The Center for Ethics and Law in Biomedicine (CELAB)
cordially invites you to the seminar to be held on 6th of June
Dalma Bíró and Barbara Vitrai
Let’s stop killer robots before it is too late
Some military and robotics experts have predicted that fully autonomous weapons could be developed within 10-20 years. Such weapons, also known as “killer robots,” would be able to select and engage targets without human intervention. Their use could undermine the protection of civilians in armed conflict. Fully autonomous weapons would be incapable of meeting international humanitarian law standards, including the rules of distinction, proportionality, and military necessity. These robots would lack human qualities, such as the ability to relate to other humans and to apply human judgment, that are necessary to comply with the law. Fully autonomous weapons would also threaten essential non-legal safeguards for civilians. They would not be constrained by the capacity for compassion, which can provide a key check on the killing of civilians. Furthermore, while their use could reduce military casualties, it might make going to war easier and thus shift the burden of armed conflict onto civilians. Finally, the use of fully autonomous weapons raises serious questions of accountability because it is unclear who should be held responsible for any unlawful actions they commit.
The Campaign to Stop Killer Robots and thousands of artificial intelligence experts call for a ban on fully autonomous weapons. Such weapons would be able to identify, select and attack without further human intervention. They are just around the corner. We must act now, before it's too late.
The Campaign to Stop Killer Robots is an international coalition of more than 110 non-governmental organizations across 60 countries working to pre-emptively ban the use of fully autonomous weapons systems. As this technology is developed, international and national lawmakers must work to create a legal framework to ensure that its applications are limited.
Dalma Bíró is the Hungarian Coordinator of the International Campaign to Stop Killer Robots and Member of the ICBL (International Campaign to Ban Landmines). As a human rights defender and activist. She worked in numerous human rights field, including disability, gender, children’s rights, environmental issues with broad-sectors approach, building partnerships, best practices among civil and political societies. She has a MA in International Relations from Sweden. Between 1995 – 2005 she served as advocacy director and public campaigner for the 1997 Nobel Peace Prize Winner International Campaign to Ban Landmines (aka ICBL) with working experience in the South-East Asia (Cambodia and Lao PDR) and in the Middle East in particular (Yemen, Oman, Qatar, Lebanon, Jordan) and a wide range of developing countries in general. She worked as a Country Landmine Monitor researcher (Oman, Qatar, Lao PDR), for Human Rights Watch. She is the co-author and project coordinator of the Hungarian CRPD alternative report.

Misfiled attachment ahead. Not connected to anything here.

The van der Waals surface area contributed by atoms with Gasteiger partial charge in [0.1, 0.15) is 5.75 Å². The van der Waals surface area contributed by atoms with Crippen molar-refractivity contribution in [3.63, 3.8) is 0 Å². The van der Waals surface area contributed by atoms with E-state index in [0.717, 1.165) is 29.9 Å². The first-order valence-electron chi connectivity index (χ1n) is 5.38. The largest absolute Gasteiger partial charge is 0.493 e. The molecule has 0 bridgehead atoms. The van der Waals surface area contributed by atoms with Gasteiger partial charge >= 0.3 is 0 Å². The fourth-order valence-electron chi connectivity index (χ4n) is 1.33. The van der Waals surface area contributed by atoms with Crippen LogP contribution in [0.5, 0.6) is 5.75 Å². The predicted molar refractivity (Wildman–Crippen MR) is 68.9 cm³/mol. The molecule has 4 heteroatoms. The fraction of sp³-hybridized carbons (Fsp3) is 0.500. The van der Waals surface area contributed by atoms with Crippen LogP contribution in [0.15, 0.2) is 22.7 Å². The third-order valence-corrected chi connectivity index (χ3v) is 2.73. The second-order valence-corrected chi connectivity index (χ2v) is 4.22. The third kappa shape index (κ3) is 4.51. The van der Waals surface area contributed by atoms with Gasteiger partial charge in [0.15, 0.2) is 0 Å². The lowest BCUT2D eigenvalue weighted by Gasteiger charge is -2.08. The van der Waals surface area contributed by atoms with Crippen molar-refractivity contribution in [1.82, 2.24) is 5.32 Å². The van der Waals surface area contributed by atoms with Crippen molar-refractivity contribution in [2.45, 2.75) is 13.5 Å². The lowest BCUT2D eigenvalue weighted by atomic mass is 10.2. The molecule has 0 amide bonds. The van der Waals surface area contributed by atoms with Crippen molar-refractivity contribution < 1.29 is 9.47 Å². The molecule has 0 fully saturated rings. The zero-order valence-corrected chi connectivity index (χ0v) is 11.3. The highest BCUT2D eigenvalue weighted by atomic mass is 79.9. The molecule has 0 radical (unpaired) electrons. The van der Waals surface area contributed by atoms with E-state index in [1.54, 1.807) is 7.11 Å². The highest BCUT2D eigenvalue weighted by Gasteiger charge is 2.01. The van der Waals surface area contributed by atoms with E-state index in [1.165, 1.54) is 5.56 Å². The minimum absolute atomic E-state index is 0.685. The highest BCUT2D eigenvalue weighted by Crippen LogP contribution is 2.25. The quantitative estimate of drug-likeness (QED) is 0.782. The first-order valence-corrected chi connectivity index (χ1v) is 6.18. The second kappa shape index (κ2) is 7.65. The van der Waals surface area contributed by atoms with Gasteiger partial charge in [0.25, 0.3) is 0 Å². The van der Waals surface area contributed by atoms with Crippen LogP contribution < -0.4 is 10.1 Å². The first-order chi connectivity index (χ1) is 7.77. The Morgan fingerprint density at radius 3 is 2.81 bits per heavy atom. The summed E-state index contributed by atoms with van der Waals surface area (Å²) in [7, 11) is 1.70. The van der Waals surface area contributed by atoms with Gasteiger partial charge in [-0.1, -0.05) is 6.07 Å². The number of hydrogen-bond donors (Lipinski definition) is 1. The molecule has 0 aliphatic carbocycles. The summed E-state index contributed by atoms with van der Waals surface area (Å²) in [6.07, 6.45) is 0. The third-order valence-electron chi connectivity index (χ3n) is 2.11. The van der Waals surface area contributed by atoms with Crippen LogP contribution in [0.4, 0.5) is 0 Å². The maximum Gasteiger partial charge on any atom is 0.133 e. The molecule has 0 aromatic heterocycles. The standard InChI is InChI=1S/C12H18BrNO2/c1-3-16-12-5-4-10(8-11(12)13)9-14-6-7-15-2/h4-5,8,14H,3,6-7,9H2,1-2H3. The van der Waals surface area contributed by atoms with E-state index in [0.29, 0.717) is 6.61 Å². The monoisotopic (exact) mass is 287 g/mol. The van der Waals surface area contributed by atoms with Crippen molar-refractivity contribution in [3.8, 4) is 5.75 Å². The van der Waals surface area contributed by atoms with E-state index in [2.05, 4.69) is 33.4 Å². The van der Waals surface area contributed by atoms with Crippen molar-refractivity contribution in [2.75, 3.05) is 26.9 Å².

Barbara Vitrai, Communications Coordinator, Campaign to Stop Killer Robots – Hungary. She studied cultural anthropology at Eötvös Loránd University Budapest. Worked at Hungarian Association of the Deaf and Hard of Hearing as editor of monthly magazine, writing about different aspects of disability. In 2010 as Project Coordinator, she coordinated the writing of a parallel NGO report by the Hungarian Disability Caucus on the CRPD to be submitted to the UN. Since 2014, she is a Contributing Journalist at atlatszo.hu, writing investigative reports and doing interviews for atlatszo.hu dedicated subpage, Atlatszo Szocioblog on everyday corruption and socially sensitive subjects such as sexual harassment and spousal abuse, people living with disabilities, integrative programs in jails, and initiatives supporting social projects. At the same time, she is project assistant at atlatszo.hu Non-Profit and Asimov Foundation, contributing to narrative reports of atlatszo.hu and the foundation's applications for funds.
Date: 6 June, 2019
Time: 3:30-5:00 pm
Venue: CEU Hanák Room (MB 201)
Followed by Discussion and Reception